I needed to talk about this. That’s how I cope with difficulties in my life. I have never cared too much about other people’s opinions, but I wasn’t in this alone, so I suppressed my secret. That drove me crazy, and I started drinking and using drugs again. I picked up a gun for the first time in my life with the intent to use it illegally. I lost my job and started stealing. When I finally awoke from my drugged, drunken stupor, I was in prison again.

In prison, I hid my status. I was too ashamed to let anyone in on my “dirty little secret.” How did I have a “gay disease”? This kept me from taking medication for years. AZT and DDI were the only ones on the market back then, and they were easily recognizable. I felt I had to hide, even if it cost me my life.

In 1997, my CD4s were below 100 and my viral load was in the millions. What I thought was a scrape over my left eye turned out to be a shingle, which I didn’t know until the entire right side of my body was suddenly paralyzed. I was rushed to the hospital and told that I needed to take medications or die.

I remember going to church one morning at New Jersey State Prison (then known as Trenton State Prison) and there was a gay guy, Mike, who gave his testimony about being HIV positive. I didn’t know him but I felt for him. I knew that his testimony, as much as it was a plea for acceptance, would get him ostracized by a large portion of the church. Yes, even people of God would stigmatize people living with HIV, even though the disease affects every segment of society. At that time, most churches just ignored the HIV ravaging our communities. It was the 800-pound gorilla that no one wanted to talk about.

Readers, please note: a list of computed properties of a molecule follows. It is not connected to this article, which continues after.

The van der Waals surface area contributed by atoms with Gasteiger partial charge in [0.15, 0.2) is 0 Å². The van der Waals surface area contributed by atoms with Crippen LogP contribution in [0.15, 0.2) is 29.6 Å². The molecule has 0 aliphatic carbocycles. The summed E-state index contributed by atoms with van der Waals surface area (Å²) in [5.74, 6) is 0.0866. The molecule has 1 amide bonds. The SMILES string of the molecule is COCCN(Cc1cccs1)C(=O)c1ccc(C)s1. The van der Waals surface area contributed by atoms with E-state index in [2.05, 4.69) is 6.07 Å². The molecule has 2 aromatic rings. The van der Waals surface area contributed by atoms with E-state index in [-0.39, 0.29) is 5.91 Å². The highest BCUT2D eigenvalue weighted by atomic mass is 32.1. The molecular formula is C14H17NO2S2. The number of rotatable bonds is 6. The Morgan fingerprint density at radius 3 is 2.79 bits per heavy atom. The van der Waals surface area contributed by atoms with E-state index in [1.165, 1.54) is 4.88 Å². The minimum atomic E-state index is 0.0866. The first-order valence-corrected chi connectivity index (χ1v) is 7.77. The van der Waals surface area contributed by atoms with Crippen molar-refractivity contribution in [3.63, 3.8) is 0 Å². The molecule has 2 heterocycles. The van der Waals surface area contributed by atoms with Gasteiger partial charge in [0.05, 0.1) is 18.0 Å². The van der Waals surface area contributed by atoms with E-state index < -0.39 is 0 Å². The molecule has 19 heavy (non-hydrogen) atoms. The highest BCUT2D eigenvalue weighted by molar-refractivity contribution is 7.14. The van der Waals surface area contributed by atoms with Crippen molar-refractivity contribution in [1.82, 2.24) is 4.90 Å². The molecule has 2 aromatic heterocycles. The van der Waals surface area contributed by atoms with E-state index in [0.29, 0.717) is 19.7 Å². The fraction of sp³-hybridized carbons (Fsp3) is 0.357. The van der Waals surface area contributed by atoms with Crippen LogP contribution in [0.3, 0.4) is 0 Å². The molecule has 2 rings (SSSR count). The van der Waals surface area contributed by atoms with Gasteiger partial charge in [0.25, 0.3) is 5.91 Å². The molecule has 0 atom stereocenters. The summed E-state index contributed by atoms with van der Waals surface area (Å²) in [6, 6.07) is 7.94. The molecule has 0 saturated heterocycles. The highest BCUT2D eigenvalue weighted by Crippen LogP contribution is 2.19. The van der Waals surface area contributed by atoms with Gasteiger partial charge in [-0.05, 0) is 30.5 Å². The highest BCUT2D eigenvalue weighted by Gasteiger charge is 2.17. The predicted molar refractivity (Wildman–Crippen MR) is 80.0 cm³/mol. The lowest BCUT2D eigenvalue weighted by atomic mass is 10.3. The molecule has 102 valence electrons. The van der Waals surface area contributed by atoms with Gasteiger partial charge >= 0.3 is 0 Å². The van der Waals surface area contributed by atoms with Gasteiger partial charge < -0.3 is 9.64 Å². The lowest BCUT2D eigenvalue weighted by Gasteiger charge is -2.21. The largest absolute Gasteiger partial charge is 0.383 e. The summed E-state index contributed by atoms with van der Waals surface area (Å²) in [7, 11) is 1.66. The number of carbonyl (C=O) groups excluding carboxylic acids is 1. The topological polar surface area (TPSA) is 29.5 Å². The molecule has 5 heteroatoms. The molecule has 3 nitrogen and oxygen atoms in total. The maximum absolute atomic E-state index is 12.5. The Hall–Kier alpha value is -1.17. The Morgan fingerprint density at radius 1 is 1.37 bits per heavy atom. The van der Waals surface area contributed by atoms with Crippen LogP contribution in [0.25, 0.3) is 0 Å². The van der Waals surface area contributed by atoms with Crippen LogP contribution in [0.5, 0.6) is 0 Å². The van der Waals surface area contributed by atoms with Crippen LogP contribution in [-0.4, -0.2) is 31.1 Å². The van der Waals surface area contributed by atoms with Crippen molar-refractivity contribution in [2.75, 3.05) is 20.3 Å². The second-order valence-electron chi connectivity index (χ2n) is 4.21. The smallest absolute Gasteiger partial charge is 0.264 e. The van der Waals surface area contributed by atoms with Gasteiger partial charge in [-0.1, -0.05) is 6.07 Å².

At the prison, there was a group of about 20 men who were scheduled to be baptized, Mike and I among them. I still hadn’t revealed my status to anyone. Sitting next to me, Mike told me that all the guys had been asking to be baptized before him because he was HIV positive. I looked over at him and said, “Don’t worry about it. You can go before me.” His face lit up; at that moment, I afforded him a tacit degree of acceptance. I really wanted to share my status with him, and tell him that I admired him for the courage it took to give such testimony, but I didn’t. It was some months later that I finally revealed to Mike that I was HIV positive, and he and I have been close friends ever since.